Sunday, July 27, 2014

Interview with Habermas: "Internet and Public Sphere"

An English translation of an interview with Jürgen Habermas from June 2014 is now available at "Reset: Dialogues on Civilizations":

"Internet and Public Sphere"


Q: Is internet beneficial or unbeneficial for democracy?

A: It is neither one nor the other. After the inventions of writing and printing, digital communication represents the third great innovation on the media plane. With their introduction, these three media forms have enabled an ever growing number of people to access an ever growing mass of information. These are made to be increasingly lasting, more easily. With the last step represented by Internet we are confronted with a sort of “activation” in which readers themselves become authors. Yet, this in itself does not automatically result in progress on the level of the public sphere. Throughout the nineteenth-century – with the aid of books and mass newspapers – we witnessed the birth of national public spheres where the attention of an undefined number of people could simultaneously apply itself to the same identical problems. This however, did not depend on the technical level with which facts were multiplied, accelerated, rendered lasting. At heart, these are the same centrifugal movements that still occur today in the web. Rather, the classical public sphere stemmed from the fact that the attention of an anonymous public was “concentrated” on a few politically important questions that had to be regulated. This is what the web does not know how to produce. On the contrary, the web actually distracts and dispels. Think about, for example, the thousand portals that are born every day: for stamp collectors, for scholars of European constitutional law, for support groups of ex-alcoholics. In the mare magnum of digital noises these communicative communities are like dispersed archipelagos: there are billions of them. What these communicative spaces (closed in themselves) are lacking is an inclusive bind, the inclusive force of a public sphere highlighting what things are actually important. In order to create this “concentration”, it is first necessary to know how to choose – know and comment on – relevant contributions, information and issues. In short, even in the mare magnum of digital noise, the skills of good old journalism – as necessary today as they were yesterday – should not be lost.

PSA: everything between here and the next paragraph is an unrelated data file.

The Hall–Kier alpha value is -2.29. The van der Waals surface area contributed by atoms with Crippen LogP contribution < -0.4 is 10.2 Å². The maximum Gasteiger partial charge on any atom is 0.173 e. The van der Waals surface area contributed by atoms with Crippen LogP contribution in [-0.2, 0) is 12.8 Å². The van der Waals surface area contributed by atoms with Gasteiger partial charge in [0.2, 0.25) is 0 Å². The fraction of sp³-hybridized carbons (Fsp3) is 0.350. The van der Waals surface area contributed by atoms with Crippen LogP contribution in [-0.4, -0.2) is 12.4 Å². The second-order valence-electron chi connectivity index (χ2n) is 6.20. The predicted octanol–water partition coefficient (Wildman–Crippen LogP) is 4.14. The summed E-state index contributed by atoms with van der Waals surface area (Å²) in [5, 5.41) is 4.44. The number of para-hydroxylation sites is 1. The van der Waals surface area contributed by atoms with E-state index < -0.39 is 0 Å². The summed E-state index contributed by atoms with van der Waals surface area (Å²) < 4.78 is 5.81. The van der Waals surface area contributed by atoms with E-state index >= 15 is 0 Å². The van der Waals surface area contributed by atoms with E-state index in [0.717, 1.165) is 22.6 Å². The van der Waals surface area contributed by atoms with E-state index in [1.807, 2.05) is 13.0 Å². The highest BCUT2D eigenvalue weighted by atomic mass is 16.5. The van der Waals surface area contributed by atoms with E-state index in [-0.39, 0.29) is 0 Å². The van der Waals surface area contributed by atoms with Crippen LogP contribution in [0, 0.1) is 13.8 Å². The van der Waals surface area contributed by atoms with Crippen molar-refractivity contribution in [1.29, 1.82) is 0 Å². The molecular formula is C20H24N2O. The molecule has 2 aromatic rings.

The interview was published in German in "Frankfurter Rundschau" on June 14, 2014, titled "Im Sog der Gedanken". It has also been published in "Kölner Stadt-Anzeiger" and "Berliner Zeitung".

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